If you like a lot of pain with your history, we recommend that you see the Ken Burns series as well as The Fog of War, which shows that the Vietnam War may have been fought over misunderstandings between the two sides as much as anything.
Around the corner from the Vietnam War Memorial is the Lincoln Memorial, with that gorgeous view of the Washington Monument over the reflecting pool. We are also posting a little-known piece of trivia about the Lincoln Memorial: Lincoln is flanked on the right and left by two speeches, the Gettysburg Address and his Second Inaugural Address, and the inaugural address contains a typo! Here is the text as it should be: “With high hope for the future, no prediction in regard to it is ventured.” Look at the word, FUTURE. You can see that the bottom bar of the F has been scraped away, as it was chiseled to read, EUTURE.
The World War II Memorial is quite lovely, two arches with Atlantic and Pacific etched on them, and wreathed pillars for each of the 48 states at the time, along with the American territories, around a pool. It opened in 2004.
Then, a visit to Chinatown. Look at the pedestrian walkway on the streets! All of the animal symbols of the Chinese zodiac are there, making a walk through very whimsical. And in Chinatown is the former boarding house of Mary Surratt, the first woman executed by the US federal government. It was at this location on H Street where she met with John Wilkes Booth and the other conspirators. How jolting then, to look at the photo after the plaque and see that today, the building is….Wok and Roll!
Loop is an art installation adjacent to our hotel. You sit in it and pull the bar, and a zoetrope (look it up!) inside revolves around your head! It also lights up with different colors…so delightful to just find this randomly and enjoy an old-fashioned pleasure.
The last three photos are the atrium at the Portraiture Museum, which had an interesting interplay of light and shadow, as we were there when it was approaching dusk; then, a walkway between buildings that shows the clouds and sky; and hanging beach balls that decorated a retail passageway for two blocks. What a fun idea!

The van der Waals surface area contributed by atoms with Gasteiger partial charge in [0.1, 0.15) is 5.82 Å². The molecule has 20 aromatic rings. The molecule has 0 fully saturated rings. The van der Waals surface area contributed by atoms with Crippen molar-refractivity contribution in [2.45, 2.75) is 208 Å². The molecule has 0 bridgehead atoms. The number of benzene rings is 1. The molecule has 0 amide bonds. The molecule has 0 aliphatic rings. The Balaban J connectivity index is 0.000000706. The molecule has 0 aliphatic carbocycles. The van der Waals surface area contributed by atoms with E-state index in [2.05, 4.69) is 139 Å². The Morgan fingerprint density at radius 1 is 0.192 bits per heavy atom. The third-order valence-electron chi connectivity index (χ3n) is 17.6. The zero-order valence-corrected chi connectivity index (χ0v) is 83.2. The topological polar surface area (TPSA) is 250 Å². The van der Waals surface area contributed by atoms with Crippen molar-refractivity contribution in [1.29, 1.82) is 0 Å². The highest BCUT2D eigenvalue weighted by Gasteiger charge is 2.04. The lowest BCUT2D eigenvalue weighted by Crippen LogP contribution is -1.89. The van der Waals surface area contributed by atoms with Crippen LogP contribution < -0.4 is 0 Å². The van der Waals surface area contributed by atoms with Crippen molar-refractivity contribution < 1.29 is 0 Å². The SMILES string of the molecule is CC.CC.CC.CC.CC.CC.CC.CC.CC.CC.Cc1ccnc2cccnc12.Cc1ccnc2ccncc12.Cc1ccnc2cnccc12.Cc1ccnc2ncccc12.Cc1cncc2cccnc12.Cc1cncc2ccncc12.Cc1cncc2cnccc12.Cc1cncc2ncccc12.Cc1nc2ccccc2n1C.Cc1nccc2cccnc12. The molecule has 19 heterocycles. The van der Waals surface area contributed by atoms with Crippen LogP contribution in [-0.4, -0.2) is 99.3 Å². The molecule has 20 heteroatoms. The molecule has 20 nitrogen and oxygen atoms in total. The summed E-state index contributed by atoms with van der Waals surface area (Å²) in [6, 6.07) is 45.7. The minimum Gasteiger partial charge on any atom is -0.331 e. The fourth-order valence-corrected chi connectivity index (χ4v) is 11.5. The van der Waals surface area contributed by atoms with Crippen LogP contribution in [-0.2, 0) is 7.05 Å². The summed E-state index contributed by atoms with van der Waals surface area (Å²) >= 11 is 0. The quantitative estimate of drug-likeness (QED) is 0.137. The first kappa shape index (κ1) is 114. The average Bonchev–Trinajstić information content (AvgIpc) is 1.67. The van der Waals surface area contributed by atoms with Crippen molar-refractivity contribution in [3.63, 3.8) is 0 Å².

So, this all looks pretty ambitious, given that it is very hot in DC and every visit includes lots and LOTS of walking. But keep in mind that this was over 5 days. We normally don’t do so many touristy things, but it is called for in bigger cities like DC, New York, Philadelphia, and Chicago. We push a little more to get more in when there is a lot to do, but we are always aware that we will visit again in the future and see whatever we hadn’t seen previously. We need our rest days, too! And, we need time to plan our future days and weeks, since we must ensure that we have a bed every night. Currently, we have a place reserved every night through next August. Hotels and airlines will only allow us to book a year in advance, so we cannot yet book the end of next year, although we know where we will be. So today, relaxation….according to the Weather Channel, it is 93 degrees outside, feels like 102, and we know we don’t want to walk or sightsee with sweat rolling into our eyes. We can return in the future and see more….